Wrote a preview squib for the Hartford Courant website about the Nov. 24 Quintron & Miss Pussycat show at Cafe Nine. But there’s much more that can be added, thanks to a lovely phone chat I had with Miss Pussycat a couple weeks back.
One of the prevailing theories guiding New Haven Theater Jerk is that the doomsayers who proclaim that the American theater is dead (or dying) are full of shit. Theater continually morphs into other media and other venues, where its live dynamisms and scripted subtleties are just as profound as they have ever been on the trad legit stage.
Quintron and Miss Pussycat are a case in point. He’s a musician, she’s a puppeteer. He’s a conceptual artist who has invented some of his own instruments including the Drum Buddy and the Weather Warlock. They’ve been collaborating regularly for two decades now. They complement each other beautifully. “There are definitely songs that are my songs,” she says. “Others are completely Quintron. He is completely the President of Music. I am the President of Puppets.”
Added theater incentive for the Nov. 24 Cafe Nine: one of the opening acts is the kitschy dance-pop/glam outfit The Simple Pleasure, whose leader Chad Raines did a turn as Hedwig and the Angry Inch and live-soundtracked a production of Brecht’s Baal during his Yale School of Drama student days.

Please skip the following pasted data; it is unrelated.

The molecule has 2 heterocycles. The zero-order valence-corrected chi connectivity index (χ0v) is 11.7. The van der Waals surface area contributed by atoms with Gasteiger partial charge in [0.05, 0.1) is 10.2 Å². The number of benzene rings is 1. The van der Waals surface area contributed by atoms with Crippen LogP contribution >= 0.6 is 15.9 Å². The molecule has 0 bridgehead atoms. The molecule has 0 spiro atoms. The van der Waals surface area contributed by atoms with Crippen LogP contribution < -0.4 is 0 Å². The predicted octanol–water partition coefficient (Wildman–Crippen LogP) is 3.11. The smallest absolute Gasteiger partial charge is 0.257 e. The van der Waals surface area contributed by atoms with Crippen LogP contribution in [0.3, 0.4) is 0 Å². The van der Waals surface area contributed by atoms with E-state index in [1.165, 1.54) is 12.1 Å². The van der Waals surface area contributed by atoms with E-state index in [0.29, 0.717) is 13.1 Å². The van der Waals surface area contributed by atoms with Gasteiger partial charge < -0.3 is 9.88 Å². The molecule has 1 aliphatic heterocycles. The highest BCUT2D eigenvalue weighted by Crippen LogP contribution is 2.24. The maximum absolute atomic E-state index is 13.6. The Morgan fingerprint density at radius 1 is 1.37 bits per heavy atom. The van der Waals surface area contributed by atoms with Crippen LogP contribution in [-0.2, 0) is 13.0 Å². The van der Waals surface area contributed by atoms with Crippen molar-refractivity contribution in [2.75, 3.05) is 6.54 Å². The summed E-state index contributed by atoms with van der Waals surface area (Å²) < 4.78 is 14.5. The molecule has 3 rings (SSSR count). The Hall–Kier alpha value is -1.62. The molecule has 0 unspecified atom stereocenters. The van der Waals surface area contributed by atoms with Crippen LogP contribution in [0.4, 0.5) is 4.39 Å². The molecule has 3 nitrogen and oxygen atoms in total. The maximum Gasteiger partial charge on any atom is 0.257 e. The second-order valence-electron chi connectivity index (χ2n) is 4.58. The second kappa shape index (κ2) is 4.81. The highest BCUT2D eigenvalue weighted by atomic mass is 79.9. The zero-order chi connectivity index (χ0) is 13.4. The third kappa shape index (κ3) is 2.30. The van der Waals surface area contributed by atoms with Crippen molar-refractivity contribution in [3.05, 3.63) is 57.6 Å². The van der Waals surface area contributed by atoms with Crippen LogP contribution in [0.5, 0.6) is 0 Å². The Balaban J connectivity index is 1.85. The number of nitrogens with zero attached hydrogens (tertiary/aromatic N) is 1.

I first heard about Quintron and Miss Pussycat from Fernando Pinto at his old punk club The Tune Inn on Center Street in New Haven. This was the late ‘90s, when the only place to find underground clubs was to browse underground record stores, go to random shows at underground clubs and read fanzines indiscriminately until something clicked. I told Fernando I needed to hear something different, and—perhaps cognizant of my theater leanings—he immediately uttered the cryptic word Quintron. He answered so quickly and confidently that it was as if I’d asked him a simple math problem with a clear, concrete answer.